Perspectives on Real-Time Grid Operating Technologies to Manage Reliability in the Western Interconnection
Although the initiating events differed, the blackouts that took place on September 8, 2011 in Arizona Southern California-Northern Baja, Mexico and on August 14, 2003 in the Northeast United States and Canada had common underlying causes related to deficiencies in grid planning and operation. This conclusion comes from a study of the two events by the Federal Energy Regulatory Commission (FERC) and the North American Electric Reliability Corporation (NERC) (FERC and NERC 2012).
The study found that, during the eight years between these two blackouts, the recommendations for real-time grid operation and management that resulted from investigations into the 2003 blackout have not been put into routine practice. The focus of this report is to understand why those recommendations have not yet been implemented universally and how state utility regulators, the governing boards of consumer-owned utilities, and the leadership of Power Marketing Administrations (PMAs) can help ensure implementation of these recommendations going forward. This topic is particularly timely for these bodies to address as the nation and states implement policies that are changing the electricity generation resource mix. As a result of these changes, the reliability of the high-voltage transmission grid will increasingly depend on pro-active planning and operation, including adoption of new technologies;a reliable grid is essential to the success of these policies.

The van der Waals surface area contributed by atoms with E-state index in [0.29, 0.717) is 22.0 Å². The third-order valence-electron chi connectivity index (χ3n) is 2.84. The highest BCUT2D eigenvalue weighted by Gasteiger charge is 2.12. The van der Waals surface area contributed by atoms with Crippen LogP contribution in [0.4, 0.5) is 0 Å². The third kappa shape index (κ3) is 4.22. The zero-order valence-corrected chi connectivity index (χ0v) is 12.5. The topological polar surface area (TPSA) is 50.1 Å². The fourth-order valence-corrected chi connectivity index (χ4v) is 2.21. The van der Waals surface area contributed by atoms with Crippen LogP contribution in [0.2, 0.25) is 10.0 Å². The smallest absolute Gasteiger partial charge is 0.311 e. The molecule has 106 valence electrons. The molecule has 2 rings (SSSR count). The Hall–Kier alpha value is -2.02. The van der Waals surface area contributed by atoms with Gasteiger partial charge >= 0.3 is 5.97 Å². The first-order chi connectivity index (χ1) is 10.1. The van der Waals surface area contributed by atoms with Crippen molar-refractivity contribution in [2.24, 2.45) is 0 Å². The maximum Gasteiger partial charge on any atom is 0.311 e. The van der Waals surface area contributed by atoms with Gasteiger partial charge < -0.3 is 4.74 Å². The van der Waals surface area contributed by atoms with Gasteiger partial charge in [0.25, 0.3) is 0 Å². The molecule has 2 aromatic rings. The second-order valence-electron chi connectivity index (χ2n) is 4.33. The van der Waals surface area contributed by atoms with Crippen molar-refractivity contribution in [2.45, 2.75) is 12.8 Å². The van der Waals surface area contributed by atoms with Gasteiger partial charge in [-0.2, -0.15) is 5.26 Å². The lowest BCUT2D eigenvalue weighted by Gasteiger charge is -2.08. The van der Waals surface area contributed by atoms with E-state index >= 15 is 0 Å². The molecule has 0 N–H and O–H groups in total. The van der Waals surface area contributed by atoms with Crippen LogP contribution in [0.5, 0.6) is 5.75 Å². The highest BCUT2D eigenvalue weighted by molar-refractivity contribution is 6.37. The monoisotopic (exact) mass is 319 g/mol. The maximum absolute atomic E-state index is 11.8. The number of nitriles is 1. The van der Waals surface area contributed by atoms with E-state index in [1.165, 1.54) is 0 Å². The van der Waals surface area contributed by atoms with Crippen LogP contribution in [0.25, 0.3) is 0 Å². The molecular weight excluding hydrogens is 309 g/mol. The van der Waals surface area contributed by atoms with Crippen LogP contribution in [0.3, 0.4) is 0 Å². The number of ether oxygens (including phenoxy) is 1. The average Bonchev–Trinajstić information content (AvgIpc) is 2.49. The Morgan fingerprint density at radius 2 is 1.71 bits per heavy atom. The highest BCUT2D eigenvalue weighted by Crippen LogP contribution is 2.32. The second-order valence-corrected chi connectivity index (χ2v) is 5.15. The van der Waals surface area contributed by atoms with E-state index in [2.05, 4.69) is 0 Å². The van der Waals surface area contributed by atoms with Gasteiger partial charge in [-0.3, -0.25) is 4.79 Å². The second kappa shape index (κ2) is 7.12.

This study is based on interviews with grid operating and engineering staff. It provides basic information on real-time grid operations, policies, and current practices in the Western Interconnection and identifies based on the interviews, specific areas where improvements to current practices may be warranted. The report also highlights exemplary practices and promising approaches that were identified through the interview process.